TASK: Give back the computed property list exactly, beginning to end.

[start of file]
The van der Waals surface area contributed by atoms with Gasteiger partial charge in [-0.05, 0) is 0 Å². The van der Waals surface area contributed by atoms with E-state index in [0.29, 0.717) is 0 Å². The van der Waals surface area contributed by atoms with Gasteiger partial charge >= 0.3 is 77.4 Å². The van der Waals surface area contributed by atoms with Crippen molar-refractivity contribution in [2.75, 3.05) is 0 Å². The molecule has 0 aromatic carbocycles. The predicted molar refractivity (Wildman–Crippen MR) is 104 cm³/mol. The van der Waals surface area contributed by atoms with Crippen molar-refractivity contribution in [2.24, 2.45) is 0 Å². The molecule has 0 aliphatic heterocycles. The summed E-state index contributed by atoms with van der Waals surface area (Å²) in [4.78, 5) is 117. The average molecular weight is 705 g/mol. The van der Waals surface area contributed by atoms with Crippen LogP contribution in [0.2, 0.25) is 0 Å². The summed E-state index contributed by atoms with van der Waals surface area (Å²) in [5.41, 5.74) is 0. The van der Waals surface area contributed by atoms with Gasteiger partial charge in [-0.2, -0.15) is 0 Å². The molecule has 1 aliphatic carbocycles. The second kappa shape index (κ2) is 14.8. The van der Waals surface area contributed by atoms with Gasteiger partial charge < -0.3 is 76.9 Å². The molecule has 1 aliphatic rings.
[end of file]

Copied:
The van der Waals surface area contributed by atoms with Gasteiger partial charge in [-0.05, 0) is 0 Å². The van der Waals surface area contributed by atoms with E-state index in [0.29, 0.717) is 0 Å². The van der Waals surface area contributed by atoms with Gasteiger partial charge >= 0.3 is 77.4 Å². The van der Waals surface area contributed by atoms with Crippen molar-refractivity contribution in [2.75, 3.05) is 0 Å². The molecule has 0 aromatic carbocycles. The predicted molar refractivity (Wildman–Crippen MR) is 104 cm³/mol. The van der Waals surface area contributed by atoms with Crippen molar-refractivity contribution in [2.24, 2.45) is 0 Å². The molecule has 0 aliphatic heterocycles. The summed E-state index contributed by atoms with van der Waals surface area (Å²) in [4.78, 5) is 117. The average molecular weight is 705 g/mol. The van der Waals surface area contributed by atoms with Crippen LogP contribution in [0.2, 0.25) is 0 Å². The summed E-state index contributed by atoms with van der Waals surface area (Å²) in [5.41, 5.74) is 0. The van der Waals surface area contributed by atoms with Gasteiger partial charge in [-0.2, -0.15) is 0 Å². The molecule has 1 aliphatic carbocycles. The second kappa shape index (κ2) is 14.8. The van der Waals surface area contributed by atoms with Gasteiger partial charge < -0.3 is 76.9 Å². The molecule has 1 aliphatic rings.